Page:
Book: Oh, the guilt
New book asks why you don’t call more often
‘The Jewish Daughter Diaries: True Stories of Being Loved Too Much by Our Moms’
Edited by Rachel Ament. Sourcebooks; 208 pgs., $14.99.
First, a few ground rules. If she’s cold, bring a sweater. Always keep your first-aid cabinet well stocked … with matzoh ball soup, preferably a batch she made from scratch, froze and dated for you. And if you’re going to go skydiving, bungee jumping or otherwise deface the face she gave you, don’t tell her about it until you’re safely on solid ground.
It seems everybody has one — a Jewish Mother anecdote. They come in a variety of shades and colors: the over-feeding mother, the worrywart mother, the “When will you settle down with a nice Jewish doctor and give me grandchildren?” mother, the guiltmeister extraordinaire. Rachel Ament had heard them all. The writer and Kentucky native always loved hearing and telling stories about Jewish moms, and so she emailed her favorite female Jewish writers and entertainers, asking if they would be willing to share. To her surprise, almost all said yes.
“The response was fantastic,” she recalls. “Most of the writers had never heard of me before! But they insisted they had to be in the collection, that their mom was the absolute craziest.”
From mothers who impersonate their daughters on JDate to mothers who send trays of blintzes to strangers when they hear they’re sick, the stories in Ament’s book, “The Jewish Daughter Diaries: True Stories of Being Loved Too Much by Our Moms,” are full of humor and heart, brimming over with unabashed, uninhibited, fierce motherly love. “I think Jewish mothers tend to live in the extremes,” explains Ament. “But inside these extremes is uncontainable love.”
The list of contributors reads like a who’s who of Jewish female comedy, with enough Friedmans and Jaffees to fill a JCC membership roster. From “Daily Show” producers and Cosmo editors to Mayim Bialik (of “The Big Bang Theory” and “Blossom” TV fame — and a neuroscience doctor to boot, her mother will be quick to remind you), the 28 contributors are a talented bunch of gals. With their schnozzes and shlamazels, their summer-camp consultants and Shabbat sing-alongs, the book reads like a Friday night happy hour: future Jewish mothers of America knocking back vodka cranberries and each insisting that their mom is hands-down the looniest, kookiest, most wonderful of all.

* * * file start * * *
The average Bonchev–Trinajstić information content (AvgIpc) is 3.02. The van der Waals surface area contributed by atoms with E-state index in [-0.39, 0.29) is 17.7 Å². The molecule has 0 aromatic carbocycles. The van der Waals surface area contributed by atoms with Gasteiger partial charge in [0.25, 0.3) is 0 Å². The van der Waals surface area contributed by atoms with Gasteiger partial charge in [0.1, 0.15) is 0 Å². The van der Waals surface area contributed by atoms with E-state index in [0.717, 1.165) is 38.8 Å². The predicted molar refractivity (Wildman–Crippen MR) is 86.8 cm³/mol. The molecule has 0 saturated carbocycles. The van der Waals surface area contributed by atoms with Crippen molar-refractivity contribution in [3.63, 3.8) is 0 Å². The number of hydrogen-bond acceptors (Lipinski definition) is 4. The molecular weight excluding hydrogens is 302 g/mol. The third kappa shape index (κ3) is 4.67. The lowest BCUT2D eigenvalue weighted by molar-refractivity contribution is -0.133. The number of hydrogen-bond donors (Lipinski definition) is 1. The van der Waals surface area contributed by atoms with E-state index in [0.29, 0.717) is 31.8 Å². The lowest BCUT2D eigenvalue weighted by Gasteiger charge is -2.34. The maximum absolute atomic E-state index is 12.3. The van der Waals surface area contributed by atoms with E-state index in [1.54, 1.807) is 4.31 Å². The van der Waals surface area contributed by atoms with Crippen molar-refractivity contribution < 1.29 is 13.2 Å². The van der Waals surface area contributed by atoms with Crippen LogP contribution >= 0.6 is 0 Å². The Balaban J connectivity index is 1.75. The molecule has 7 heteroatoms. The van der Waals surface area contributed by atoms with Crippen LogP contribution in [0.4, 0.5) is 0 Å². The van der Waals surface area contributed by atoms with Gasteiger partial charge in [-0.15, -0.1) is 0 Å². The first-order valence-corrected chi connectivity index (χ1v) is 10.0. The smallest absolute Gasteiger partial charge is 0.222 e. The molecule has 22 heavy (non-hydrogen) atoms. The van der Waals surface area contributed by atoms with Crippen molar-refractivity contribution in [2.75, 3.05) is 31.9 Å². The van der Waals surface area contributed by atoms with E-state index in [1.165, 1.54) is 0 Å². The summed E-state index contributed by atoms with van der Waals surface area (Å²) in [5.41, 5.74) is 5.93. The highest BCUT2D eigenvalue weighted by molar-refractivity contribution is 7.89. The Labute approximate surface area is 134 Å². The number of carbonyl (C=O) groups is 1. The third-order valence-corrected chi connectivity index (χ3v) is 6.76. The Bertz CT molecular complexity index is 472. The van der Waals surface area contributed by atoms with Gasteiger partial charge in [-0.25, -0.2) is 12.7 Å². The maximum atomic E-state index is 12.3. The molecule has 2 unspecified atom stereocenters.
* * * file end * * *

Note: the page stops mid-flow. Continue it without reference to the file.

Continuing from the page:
Despite this sense of one-upmanship, what emerges most clearly is a spirit of camaraderie. “We are all survivors here, and we are better for it,” they say, the years of nagging making them stronger, kinder, funnier humans. “I felt like there was this awesome universality about Jewish moms that I thought Jewish women should be embracing and bonding over,” says Ament. “Ever since the rise of the PC movement, we’ve grown scared to talk about our cultural identity at all. I don’t think we should be afraid of talking about traits and experiences that connect us as a culture. I also think it’s important to laugh at ourselves. We need to be in control of the joke.”
While this is a collection that trades in stereotypes, from the Yentas to the kugel pushers, the underlying current is universal. Ament hopes the book appeals to goys and Members of the Tribe alike. “I’m not a mother, but from all I hear, it is the most instinctive, powerful love there is. This leads to excessive mothering, which is found in all cultures. I think people from all cultures will be able to relate to the stories in the collection.”
In her introduction, Ament attempts to distill down to a thesis what is it that makes the Jewish mother unique. “What makes a Jewish mom stand out is not the degree of her love but how her love materializes,” she theorizes. “Love suffuses a Jewish mom’s every thought, her every behavior. She cannot rein any of it in. And when so much love blares so forcefully out into the world, the sentiment can’t help but be returned. America loves Jewish moms because they show us their entire selves. Honesty is infectious. Honesty combined with pluck and gumption is intoxicating.”
They may nag and guilt, police their daughters’ wardrobes and sign them up for speed dating, feed them to bursting and brag about their achievements to every grocery store clerk and manicurist they meet. But to have a mother who loves so fiercely and uninhibitedly, who worries about you constantly whether you’re 4 or 42? You should be so lucky.